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Monday, April 30

The Littles: An SSCD Crime Thriller

The mountains of rural Georgia will never be the same after a series of viscous murders rock the area to its core. Not only does the killer target children, his gruesome murders are designed to inflict the ultimate agony upon their parents and to instill extreme terror within the small communities.

An SSCD team, part of the FBI’s Special Serial Crimes Division, accepts the case and the conditional Governor’s liaison, a prosecutor with more baggage than anyone realizes. Travel with them over the hills of the mystical Blue Ridge Mountains as they hunt the psychopath stalking the innocent. Can they capture him before he strikes again? Will he turn the tables and ensnare one of their own in his devious trap?

This psychological thriller delves into the mind of a deranged serial killer as it follows the twists and turns of an SSCD manhunt. Action packed and filled with suspense, The Littles takes readers on a thrill ride they will not soon forget.

Sunday, April 29

Book Blurb - Circle Spinner and Other Tales by Elizabeth Baxter

Circle Spinner and Other Tales by Elizabeth Baxter

Five fantasy and science fiction stories that will sweep you to other worlds.



Circle Spinner
Edith longs for a quiet retirement. She longs for her cottage by the sea and the company of her dogs. But the world, it seems, hasn’t done with her yet. For Edith is a Circle Spinner, the only one who can save the city of Shine from the terrifying Pantheon.  6000 words

The Following Star
Angus walks the corridors of a starship with only his dog for company. He guards a precious cargo: a population of colonists searching for a new home. But when a sudden course change threatens the ship, Angus discovers that all is not as it seems. 6000 words

One of those Days
Simon is a high-flyer. Good job. Nice apartment. It’s not his fault if his company is involved in shady dealings with the fairy realm is it? No, if he keeps his head down and mouth shut, Simon is sure everything will be okay. But the Prince of Fae and his motley band of followers have other ideas. They have Simon in mind for a very special mission.  7000 words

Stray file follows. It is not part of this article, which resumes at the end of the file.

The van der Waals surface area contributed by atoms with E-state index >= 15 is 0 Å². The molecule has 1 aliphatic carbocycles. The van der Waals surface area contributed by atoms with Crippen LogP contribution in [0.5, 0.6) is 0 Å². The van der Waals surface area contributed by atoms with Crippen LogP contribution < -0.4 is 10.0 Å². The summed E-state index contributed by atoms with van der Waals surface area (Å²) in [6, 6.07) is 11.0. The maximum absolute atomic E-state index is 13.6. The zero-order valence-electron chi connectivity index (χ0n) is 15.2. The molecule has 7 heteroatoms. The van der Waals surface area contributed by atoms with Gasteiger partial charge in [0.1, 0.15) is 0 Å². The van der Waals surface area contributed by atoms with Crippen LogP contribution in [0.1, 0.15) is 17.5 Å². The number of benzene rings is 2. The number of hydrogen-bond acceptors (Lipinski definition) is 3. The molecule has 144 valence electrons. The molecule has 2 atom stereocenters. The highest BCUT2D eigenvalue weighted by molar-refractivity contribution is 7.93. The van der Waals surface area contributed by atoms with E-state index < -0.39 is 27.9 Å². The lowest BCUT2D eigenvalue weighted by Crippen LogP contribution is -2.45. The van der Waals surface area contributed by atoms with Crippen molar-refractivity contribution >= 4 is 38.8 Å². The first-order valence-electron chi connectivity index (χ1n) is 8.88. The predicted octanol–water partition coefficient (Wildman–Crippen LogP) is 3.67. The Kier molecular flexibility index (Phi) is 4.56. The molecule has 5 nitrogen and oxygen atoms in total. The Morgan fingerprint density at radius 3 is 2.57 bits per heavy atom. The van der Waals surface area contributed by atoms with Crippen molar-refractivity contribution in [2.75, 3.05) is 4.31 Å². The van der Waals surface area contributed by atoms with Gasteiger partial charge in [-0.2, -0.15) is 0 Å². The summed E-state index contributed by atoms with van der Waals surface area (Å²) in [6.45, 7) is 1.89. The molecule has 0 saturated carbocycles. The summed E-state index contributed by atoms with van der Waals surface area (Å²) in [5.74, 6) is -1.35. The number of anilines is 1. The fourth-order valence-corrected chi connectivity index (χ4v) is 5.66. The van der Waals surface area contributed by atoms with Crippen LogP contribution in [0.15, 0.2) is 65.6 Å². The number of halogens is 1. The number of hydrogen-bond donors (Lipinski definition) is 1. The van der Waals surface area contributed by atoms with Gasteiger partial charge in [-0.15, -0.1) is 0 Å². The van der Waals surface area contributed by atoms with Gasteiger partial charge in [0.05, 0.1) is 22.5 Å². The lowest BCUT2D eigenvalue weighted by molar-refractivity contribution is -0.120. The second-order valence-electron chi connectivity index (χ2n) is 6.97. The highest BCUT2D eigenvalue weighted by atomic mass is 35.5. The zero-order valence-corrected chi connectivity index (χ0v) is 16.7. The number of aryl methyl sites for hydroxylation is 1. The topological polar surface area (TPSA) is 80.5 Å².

Saturday, April 28

DVD Review - Heathcliff: King of the Beasts


 Last month I entered a DVD giveaway on a blog just for a chance to win the Heathcliff: King of the Beasts. Luckily, I won the contest and I have been spending my free time watching new and old cartoons. Even though I was only a three-year-old when Heathcliff originally aired back in 1984, I vaguely remember the show, but for some odd reason I do remember the catch theme song.

Heathcliff is based on the comic strip by the late George Gately. Prior to the 1984, Heathcliff appeared in the 1980 series Heathcliff and the Dingbats, which last two years and 25 episodes. When Heathcliff returned to TV in 1984, it followed a similar format with each episode having two 11 segments, followed by a short ending segment with Heathcliff giving good pet advise to kids. The old Dingbats segment was replaced with The Catillac Cats, which was created by Jean Chalopin, Bruno Bianchi.

ARC Review - Star Wars: Invasion Volume 3 - Revelations



TITLE: Star Wars: Invasion Volume 3- Revelations
PUBLISHER: Dark Horse Comics
RELEASE DATE: April 25, 2012
ISBN: 9781595828828 
AUTHOR: Tom Taylor
CONTRIBUTORS: Chris Scalf; Colin Wilson; and Wes Dzioba 



In this third volume, featuring issues 1-5 of the Star Wars: Invasion graphic novel series, continues the story of the Galfridian family from the peaceful world of Artorias as they battle a race of deadly warriors that call themselves the Yuuzhan Vong, whom are taking over the galaxy. Finn Galfridian, a Jedi in training, along with his Master Dray, discover a terrible secret about the leaders of the New Republic. Meanwhile, Finn’s mother (Nina) and sister (Kaye) struggle to help refuges from their home planet, but they must defend themselves from the Yuuzhan Vog and the Empire.